Dellon Institute TutorialPosted by arnold on 5/17/05 at 08:55 (175176)
at DellonIPNS.com there is a tutorial on the home page with excellent illustrations of the need to decompress four , not just one tunnel on the inside of the ankle region. And there is a brochure, Tarsal Tunnel Syndrome that explains the way Dr Dellon does the surgery and the recovery process. This is the way to go.
Re: Dellon Institute TutorialDebbie on 5/17/05 at 13:46 (175188)
I can't seem to get on this website. The page will not load.
Re: Dellon Institute TutorialDebbie on 5/17/05 at 16:08 (175200)
OK, got it to finally come up and to my surprise, my doc is one of the ones listed. Wow, that is weird as I was wanting to get a 2nd opinion from his institute. Thank you for the link. This is the doc that told me, I'd be back to work on my feet walking on concrete after 3 weeks from having TTS surgery.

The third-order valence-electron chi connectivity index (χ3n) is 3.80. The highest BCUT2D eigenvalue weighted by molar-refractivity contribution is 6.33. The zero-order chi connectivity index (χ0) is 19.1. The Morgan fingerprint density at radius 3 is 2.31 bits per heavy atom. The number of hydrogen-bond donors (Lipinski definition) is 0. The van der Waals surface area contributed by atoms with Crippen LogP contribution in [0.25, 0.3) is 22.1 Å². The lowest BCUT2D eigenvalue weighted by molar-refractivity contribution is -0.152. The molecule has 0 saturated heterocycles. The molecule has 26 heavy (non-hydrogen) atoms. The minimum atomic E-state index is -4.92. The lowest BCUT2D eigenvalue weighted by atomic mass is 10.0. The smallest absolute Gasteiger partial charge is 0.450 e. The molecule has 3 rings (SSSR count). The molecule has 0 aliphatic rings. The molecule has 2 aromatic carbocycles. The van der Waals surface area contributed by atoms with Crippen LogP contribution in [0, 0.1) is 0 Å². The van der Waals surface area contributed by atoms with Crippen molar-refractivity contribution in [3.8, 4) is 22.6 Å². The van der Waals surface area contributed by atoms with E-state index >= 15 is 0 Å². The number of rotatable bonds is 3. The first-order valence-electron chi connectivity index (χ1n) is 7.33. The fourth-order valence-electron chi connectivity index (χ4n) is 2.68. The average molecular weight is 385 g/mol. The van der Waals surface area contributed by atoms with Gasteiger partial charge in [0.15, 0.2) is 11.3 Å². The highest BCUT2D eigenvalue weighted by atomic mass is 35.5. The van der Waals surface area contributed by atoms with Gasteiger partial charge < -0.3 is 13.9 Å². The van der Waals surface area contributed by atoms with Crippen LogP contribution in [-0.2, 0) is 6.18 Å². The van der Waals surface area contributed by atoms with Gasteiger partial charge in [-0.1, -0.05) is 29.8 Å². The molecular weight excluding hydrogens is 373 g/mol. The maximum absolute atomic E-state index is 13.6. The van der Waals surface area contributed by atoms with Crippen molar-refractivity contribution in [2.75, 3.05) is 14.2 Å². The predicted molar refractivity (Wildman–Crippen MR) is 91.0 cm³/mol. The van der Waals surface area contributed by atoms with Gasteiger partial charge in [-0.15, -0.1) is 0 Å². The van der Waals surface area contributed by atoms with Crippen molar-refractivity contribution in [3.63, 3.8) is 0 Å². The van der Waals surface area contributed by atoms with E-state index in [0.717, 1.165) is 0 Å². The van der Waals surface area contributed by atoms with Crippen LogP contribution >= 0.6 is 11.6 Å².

Re: Dellon Institute TutorialEd Davis, DPM on 5/18/05 at 12:17 (175245)
3 weeks is a bit quick to be comfortable on concrete -- did he mean walking on concrete for 15 minutes or a full day of work on concrete?
Re: Dellon Institute TutorialDebbie on 5/18/05 at 12:41 (175247)
You know, I don't know, but when I go for my next appt, I am going to ask. This site is sure helping me alot. Please help me know what questions to ask him. Dr. Ed, I am in so much pain, I am not sure I can continue my job and it is scareing me to death. I need to work for finacial reasons, but the job I am at is killing me. The neurontin is making me all foggy also. I am up to 2100mgs. I need help but don't know what to do. Thanks Dr. Ed for your advice, I need it.